First, it is the sacred duty of every individual to have an appreciative understanding of other faiths. Compassion and love are at the heart of each of our traditions.
Second, it is important to acknowledge that every religion, including our own, has truths and untruths. Verses from every holy book are open to interpretation.
Third, if someone commits a wrong in the name of religion, Gandhi urged us not to criticize the person's faith, but, better, point out to the person verses of beauty in his or her tradition. Help the person become a better Muslim, Hindu, Christian or Jew.
We must invite each other into deeper dialogue, connect to the wisdom in our respective faiths and become more sensitive to the things that frighten us and hurt us. We need to talk and listen.
— Rabbi Ted Falcon, Bet Alef Meditative Synagogue; Pastor Don Mackenzie, University Congregational United Church of Christ; Jamal Rahman, Muslim Sufi minister, Interfaith Community Church; Seattle
The author of "Ink" [editorial cartoon, Feb. 9] must be suffering from an advanced case of Stockholm Syndrome. He states "INK. Warning: Contents highly incendiary. Keep out of reach of irresponsible cartoonists."
Journalists are not children needing supervision from parents before unscrewing child-proof caps on their inks, pens and word processors. Who does the artist suppose will confiscate the ink? And who will decide just which cartoonists are irresponsible?
Shall U.S. journalists now obtain a federal license certifying their responsible and approved opinions? What will happen when this artist finds his own ink supply blockaded by a violent, offended mob, or by a quisling government cowardly enough to submit to the mob's demands.
It is nothing short of shameful and embarrassing that any American journalist, protected by the First Amendment, would use his own freedom of speech to advocate the muzzling of others with different opinions.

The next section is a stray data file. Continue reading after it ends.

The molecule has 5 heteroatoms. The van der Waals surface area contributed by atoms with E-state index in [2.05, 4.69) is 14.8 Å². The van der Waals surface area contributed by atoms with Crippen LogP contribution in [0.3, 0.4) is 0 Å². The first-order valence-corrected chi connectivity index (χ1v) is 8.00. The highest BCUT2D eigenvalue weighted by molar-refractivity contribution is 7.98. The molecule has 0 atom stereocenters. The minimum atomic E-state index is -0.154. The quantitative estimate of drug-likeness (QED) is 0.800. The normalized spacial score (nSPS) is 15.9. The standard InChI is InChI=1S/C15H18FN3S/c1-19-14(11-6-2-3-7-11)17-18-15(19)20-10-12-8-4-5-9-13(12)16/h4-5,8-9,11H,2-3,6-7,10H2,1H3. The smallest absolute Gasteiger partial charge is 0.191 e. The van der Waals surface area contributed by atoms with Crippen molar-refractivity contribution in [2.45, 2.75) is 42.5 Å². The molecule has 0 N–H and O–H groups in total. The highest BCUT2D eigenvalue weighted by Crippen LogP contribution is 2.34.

As I recall, that "Don't tread on me" flag was mighty offensive to King George III and the British street; shouldn't we have nipped that irresponsible image in the bud?
— Steven Adler, Seattle
The fair side
Regarding Bruce Ramsey's "Free speech leavened by a thing called judgment" [editorial column, Feb. 8]: If the [Danish] cartoons were sent to The Times out of the blue by a reader, or if an editorialist drew them for no good reason, the paper might simply decide to not print them for reasons that are obvious.
However, at this point, the cartoons have been pushed by the radicals themselves, into the realm not of editorial opinion or a reader's desire to insult Islam, but into that of news. It is pertinent to the issue to show the pictures, or at least a few representative cartoons. It would be especially so to show the ones touted by the imams that were not even part of the original 12; their desire was to simply create this unrest over cartoons published months before the violence started.
Additionally, I believe this is a means of testing the resolve of the Western media and governments; who will be cowed and who will not be. I believe The Times is being cowed.
Finally, just the other day, Feb. 7, The Times itself published a cartoon insulting Jesus, St. Peter, the Christian belief in Salvation and the propitiation of sins by the blood of Christ. I have not seen any torches taken to its building, nor do I expect any apology from Ramsey or The Times.
— Rick Sell, Seattle
Clear today gone tomorrow
With the Muslim world in a tizzy over cartoons of the prophet, and Iraq close to having nuclear weapons, perhaps the Global Pastors Network ["Pastors hope to spread Gospel, hasten End Time," News, Feb. 8] should table its "Billion Souls Initiative" for building 5 million churches worldwide and just wait on events like the rest of us.
— Susan Beverly, Newcastle
Copyright © 2006 The Seattle Times Company